published on June 15, 2018
Political Agents as Relational Selves
Rethinking EU Politics and Policy-Making with Hannah Arendt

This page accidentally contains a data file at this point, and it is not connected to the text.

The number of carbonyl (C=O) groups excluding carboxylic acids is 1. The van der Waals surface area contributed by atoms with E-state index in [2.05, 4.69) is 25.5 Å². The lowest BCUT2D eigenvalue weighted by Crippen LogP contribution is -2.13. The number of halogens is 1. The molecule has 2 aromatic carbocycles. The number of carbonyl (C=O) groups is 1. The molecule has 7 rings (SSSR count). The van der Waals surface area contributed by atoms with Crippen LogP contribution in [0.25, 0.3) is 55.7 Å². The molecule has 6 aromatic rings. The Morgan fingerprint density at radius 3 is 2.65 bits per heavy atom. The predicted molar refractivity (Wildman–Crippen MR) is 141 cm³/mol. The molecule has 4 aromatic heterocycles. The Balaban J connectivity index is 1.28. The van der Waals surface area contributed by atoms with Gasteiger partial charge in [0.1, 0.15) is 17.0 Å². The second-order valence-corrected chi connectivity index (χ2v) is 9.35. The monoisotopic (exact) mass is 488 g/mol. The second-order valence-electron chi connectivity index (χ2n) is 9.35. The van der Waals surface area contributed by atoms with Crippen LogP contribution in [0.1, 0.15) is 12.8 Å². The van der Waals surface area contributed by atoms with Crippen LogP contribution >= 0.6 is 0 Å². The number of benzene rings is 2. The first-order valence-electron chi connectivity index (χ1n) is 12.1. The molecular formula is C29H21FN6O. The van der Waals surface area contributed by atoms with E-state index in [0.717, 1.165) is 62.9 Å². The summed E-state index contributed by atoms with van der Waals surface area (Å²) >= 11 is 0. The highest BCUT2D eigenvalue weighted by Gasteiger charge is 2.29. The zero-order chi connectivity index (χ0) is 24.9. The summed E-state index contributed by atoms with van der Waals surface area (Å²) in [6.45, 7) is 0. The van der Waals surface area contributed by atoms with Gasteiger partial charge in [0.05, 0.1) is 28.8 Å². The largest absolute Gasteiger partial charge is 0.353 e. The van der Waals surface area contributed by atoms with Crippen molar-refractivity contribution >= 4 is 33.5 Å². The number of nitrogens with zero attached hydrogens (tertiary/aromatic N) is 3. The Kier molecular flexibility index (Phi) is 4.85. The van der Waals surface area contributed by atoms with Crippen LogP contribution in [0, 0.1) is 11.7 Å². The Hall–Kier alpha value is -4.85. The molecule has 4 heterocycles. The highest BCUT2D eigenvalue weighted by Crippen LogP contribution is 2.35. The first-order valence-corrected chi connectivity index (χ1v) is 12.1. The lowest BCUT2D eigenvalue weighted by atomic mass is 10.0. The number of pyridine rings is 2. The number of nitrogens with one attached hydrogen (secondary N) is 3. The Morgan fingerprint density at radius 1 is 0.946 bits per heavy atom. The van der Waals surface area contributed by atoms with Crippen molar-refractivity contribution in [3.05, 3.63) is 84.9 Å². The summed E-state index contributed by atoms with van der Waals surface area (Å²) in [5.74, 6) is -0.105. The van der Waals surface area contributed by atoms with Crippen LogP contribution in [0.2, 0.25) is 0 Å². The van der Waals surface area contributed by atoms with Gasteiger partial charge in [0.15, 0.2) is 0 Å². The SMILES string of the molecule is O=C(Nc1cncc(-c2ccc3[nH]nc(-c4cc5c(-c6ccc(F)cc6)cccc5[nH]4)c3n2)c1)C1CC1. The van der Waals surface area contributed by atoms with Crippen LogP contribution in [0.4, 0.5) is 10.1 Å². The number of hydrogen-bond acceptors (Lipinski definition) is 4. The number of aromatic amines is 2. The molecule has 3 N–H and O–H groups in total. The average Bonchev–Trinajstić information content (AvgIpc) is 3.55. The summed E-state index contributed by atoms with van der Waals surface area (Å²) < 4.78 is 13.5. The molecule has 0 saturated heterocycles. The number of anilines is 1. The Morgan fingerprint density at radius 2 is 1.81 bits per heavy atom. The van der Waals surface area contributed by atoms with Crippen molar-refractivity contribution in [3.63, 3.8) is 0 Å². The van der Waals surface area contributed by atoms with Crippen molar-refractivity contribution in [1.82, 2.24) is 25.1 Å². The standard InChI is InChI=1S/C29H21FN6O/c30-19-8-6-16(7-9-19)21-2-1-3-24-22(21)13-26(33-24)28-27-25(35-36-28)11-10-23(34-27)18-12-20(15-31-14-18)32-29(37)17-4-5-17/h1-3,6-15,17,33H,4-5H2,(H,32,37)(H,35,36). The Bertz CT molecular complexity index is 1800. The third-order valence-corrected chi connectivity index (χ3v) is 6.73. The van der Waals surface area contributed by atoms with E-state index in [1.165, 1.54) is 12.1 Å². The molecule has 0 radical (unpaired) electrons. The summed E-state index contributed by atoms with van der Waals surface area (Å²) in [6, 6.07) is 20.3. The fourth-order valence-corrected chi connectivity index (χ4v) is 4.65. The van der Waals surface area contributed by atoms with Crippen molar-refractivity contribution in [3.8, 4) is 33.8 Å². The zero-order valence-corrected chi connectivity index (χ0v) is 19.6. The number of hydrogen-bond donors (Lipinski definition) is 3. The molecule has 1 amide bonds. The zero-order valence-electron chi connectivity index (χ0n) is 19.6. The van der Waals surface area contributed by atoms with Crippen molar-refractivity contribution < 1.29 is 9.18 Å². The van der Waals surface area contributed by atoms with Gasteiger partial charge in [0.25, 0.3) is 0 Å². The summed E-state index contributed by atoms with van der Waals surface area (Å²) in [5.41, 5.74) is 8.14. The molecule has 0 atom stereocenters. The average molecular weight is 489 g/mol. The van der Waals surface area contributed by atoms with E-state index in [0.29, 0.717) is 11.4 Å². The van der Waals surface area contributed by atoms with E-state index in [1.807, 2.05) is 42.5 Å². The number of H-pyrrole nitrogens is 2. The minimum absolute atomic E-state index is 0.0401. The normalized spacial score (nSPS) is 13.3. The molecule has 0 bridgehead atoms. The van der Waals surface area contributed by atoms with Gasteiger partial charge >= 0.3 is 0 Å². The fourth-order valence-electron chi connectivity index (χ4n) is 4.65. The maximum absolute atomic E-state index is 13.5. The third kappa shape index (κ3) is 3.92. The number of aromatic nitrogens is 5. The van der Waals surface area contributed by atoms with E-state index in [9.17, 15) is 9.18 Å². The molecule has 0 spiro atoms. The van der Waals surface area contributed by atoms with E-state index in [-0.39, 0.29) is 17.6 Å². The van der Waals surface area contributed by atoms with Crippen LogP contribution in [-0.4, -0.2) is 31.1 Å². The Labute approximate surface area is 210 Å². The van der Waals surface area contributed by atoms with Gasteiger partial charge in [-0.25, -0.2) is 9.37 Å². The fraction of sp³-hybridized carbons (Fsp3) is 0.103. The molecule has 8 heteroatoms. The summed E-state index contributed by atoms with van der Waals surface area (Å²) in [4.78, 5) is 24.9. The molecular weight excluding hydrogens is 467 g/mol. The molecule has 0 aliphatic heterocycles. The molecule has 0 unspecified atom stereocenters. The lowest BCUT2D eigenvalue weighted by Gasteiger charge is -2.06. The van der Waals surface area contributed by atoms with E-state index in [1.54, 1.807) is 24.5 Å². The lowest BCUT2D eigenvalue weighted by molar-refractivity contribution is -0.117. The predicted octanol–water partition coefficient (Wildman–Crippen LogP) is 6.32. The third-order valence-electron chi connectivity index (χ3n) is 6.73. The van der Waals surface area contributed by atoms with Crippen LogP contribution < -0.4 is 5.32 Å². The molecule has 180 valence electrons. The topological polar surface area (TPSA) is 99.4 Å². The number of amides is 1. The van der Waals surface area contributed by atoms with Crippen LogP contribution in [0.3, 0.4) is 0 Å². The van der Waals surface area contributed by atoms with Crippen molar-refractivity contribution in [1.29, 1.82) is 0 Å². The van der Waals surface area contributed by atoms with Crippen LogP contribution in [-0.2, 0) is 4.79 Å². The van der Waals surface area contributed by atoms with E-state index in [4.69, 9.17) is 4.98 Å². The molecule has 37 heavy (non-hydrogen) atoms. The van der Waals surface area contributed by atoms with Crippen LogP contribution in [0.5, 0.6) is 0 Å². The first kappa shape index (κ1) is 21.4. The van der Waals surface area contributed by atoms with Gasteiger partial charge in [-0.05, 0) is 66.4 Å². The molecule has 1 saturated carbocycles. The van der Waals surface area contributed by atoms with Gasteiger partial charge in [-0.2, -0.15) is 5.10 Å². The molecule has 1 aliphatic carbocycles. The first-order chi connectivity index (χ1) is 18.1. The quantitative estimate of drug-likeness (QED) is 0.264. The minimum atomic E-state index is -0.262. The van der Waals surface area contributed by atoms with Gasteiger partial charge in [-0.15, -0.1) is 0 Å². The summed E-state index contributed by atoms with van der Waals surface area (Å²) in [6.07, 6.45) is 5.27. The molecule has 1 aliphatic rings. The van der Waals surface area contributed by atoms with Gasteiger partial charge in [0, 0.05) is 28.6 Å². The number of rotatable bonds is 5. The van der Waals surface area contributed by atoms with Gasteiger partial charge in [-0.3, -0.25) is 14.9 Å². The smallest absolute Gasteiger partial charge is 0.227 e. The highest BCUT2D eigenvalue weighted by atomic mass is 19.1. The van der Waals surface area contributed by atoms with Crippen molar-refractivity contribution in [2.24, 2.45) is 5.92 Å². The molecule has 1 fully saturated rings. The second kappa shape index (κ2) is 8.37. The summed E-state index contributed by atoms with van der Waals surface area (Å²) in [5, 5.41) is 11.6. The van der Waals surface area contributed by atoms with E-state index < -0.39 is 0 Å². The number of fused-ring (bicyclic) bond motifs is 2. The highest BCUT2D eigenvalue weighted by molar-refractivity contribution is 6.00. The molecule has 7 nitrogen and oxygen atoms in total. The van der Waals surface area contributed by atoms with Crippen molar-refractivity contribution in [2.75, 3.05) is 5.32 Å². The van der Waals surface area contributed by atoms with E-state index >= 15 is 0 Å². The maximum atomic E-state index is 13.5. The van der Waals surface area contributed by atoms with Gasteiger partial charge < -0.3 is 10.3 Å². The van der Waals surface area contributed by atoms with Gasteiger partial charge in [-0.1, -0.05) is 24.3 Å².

In this article, I argue that Hannah Arendt’s well-known but controversial distinction between labour, work, and action provides, perhaps unexpectedly, a conceptual grounding for transforming politics and policy-making at the EU level. Beyond the analysis and critique of modernity, Arendt brings the conceptual resources needed for the EU to move beyond the modern trap it fell into thirty years ago. At that time, the European Commission shifted its purpose away from enhancing interdependence among Member States with a common market towards achieving an internal market in the name of boosting growth and creating jobs. Arendt provides the conceptual tools to transform the conceptualisation of relations and of agents that fuels the growing dissatisfaction among many Europeans with EU policy-making. This argument is made through stretching and re-articulating Arendt’s labour-work-action distinction and taking seriously both the biological and plural dimensions of the human condition, besides its rational one. By applying this shift in an EU context, EU policies could change their priorities and better address the needs and expectations of plural political agents and of European citizens.